Charles: Yeah, it always starts with that, doesn't it?
Jim Stengel: Yep.
Charles: It really does. You've managed a lot of different advertising agencies over the course of your career. I'm interested to know, how do you unlock the creativity of an ad agency? They all walk in the door proclaiming to be creative and we both know that some are extremely and some are much less so. What do you look for and how did you go about unlocking it?
Jim Stengel: Well, I have a pretty good reputation with agencies over my career and I think it starts with including them. So, not treating them like a vendor who has an assignment, but a business partner who understands what you're trying to do holistically, for the entire brand. Where you're trying to take the brand or the company. So, if they understand your problems, your frustrations, your challenges, your opportunities, they will be way more committed to helping. A great agency is a creative problem solver. So if they understand the problem better, they'll be able to help you with more creative solutions. So, I think one is to bring them in. Be inclusive, be open, be honest.
Charles: How early would you bring them in?
Jim Stengel: In terms of those questions, well, if I make a commitment that they're going to be part of the team, I'd bring them in very early and I would trust them to respect the information, right? There was a time, way back when P&G didn't give agencies much data about the business and obviously that's changed. They pretty much get almost everything now. So that's the first. Make sure they understand you and your business.
I think the second is to give them a great brief. You want them to really be thinking very, very, very big. And so, your expectations should be very high for them. Then, when they come back, you need to participate in that. So if they bring something back that is pretty scary, that's what you asked for. So, give them some rope.
There's a great leader who was the woman running Old Spice, back in the early days when they started to do that amazing creative work that everyone loves around the world now. But it was our early days with Wieden+Kennedy. We didn't know them that well. They didn't know us. And she came into my office and she said, I have no idea what to make of this. This is so bizarre. This is so different from anything we do. And I'm not even sure how to share this with my boss. And it was the first work out of Wieden+Kennedy. So I said to her, "You just have to go with them. Just trust them. What do you have to lose? You have everything to gain? So trust that they know what they're doing. That this is the right first step for this brand and get behind them. And I'll go with you to your boss if you need me to."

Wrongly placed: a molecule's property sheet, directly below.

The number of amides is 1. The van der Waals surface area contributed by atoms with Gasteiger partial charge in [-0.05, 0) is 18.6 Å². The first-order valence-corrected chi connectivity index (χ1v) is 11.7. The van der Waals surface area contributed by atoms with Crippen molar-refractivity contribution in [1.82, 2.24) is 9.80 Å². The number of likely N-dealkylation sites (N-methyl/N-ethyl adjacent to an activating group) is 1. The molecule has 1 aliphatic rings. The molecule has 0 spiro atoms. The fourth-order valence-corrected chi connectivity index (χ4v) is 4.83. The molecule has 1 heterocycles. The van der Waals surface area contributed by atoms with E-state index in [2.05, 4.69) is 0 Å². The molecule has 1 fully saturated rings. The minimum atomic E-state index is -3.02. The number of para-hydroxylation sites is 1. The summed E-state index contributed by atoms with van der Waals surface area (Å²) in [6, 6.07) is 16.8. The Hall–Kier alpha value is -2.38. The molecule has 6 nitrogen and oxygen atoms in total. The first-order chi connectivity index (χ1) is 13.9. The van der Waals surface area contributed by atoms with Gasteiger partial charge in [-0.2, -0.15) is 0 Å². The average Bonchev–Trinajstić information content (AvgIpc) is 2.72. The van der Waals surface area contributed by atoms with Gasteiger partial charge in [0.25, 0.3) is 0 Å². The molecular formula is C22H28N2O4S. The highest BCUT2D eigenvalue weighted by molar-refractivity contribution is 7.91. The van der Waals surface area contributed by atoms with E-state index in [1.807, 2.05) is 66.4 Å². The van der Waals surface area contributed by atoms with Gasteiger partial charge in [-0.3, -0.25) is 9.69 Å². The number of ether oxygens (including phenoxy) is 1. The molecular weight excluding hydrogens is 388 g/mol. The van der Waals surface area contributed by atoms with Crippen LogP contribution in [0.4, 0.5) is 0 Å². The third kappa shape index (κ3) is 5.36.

And that began what became all that remarkable creative work that grew the brand, won awards, got the organization energized and actually is still going on today.
So, I think having very high standards for them, including them, and then ... most agencies that a company like P&G would work with are pretty good. So I think it's just a matter of un-tapping that. I always said to them, "I want to be your favorite client. Not because I'm big. So, what does it look like to be your favorite client?" And part of that is human stuff, too. Getting to know people on a human basis. Spending time with them and caring about them. So, I think most of the teams that I worked with over my career, we tried to get that spirit. Which isn't really different from your own team. The team I have now, my consultancy, we care about each other. We're friends. We trust each other. We hold each other to higher standards. We share things. We enjoy being together and I think we do remarkable work partly because of that.
Charles: Where did that come from in your background? That human component, there's a lot of compassion, there's a lot of faith in the way that you describe your leadership style, an enormous amount of humanity. I'm curious, you've always struck me as somebody who moves very comfortably with people who have a lot of influence, and a lot of people don't move that comfortably. You don't seem intimidated or off-put by any situation that I've ever seen you in. Where did you get that confidence from? Where did this humanity come from?
Jim Stengel: Well, that's a good question. I'm not sure I've thought about that. I guess it all goes back to our childhood, right? It always does. I grew up in a big family and I was one of six kids. We lived in a small house in an urban environment. Small city but it was an urban environment. I had a posse of friends in the street and we were out all the time, trying different things, getting in trouble, being mischievous, nothing serious. But just being mischievous. And I think that esprit de corps and that camaraderie with that group of friends, who I'm still friends with, by the way, many, many decades later, we still get together once a year and rekindle things. I think that gave me confidence to be adventurous. I had parents who had a lot of trust in us as children. I think also, my mother, back when I was young and I didn't want to go near this, I was a sports guy. I liked team sports, I played basketball, football, and I think there was some confidence that came out of that. I was captain of my team in high school and we had quite a force.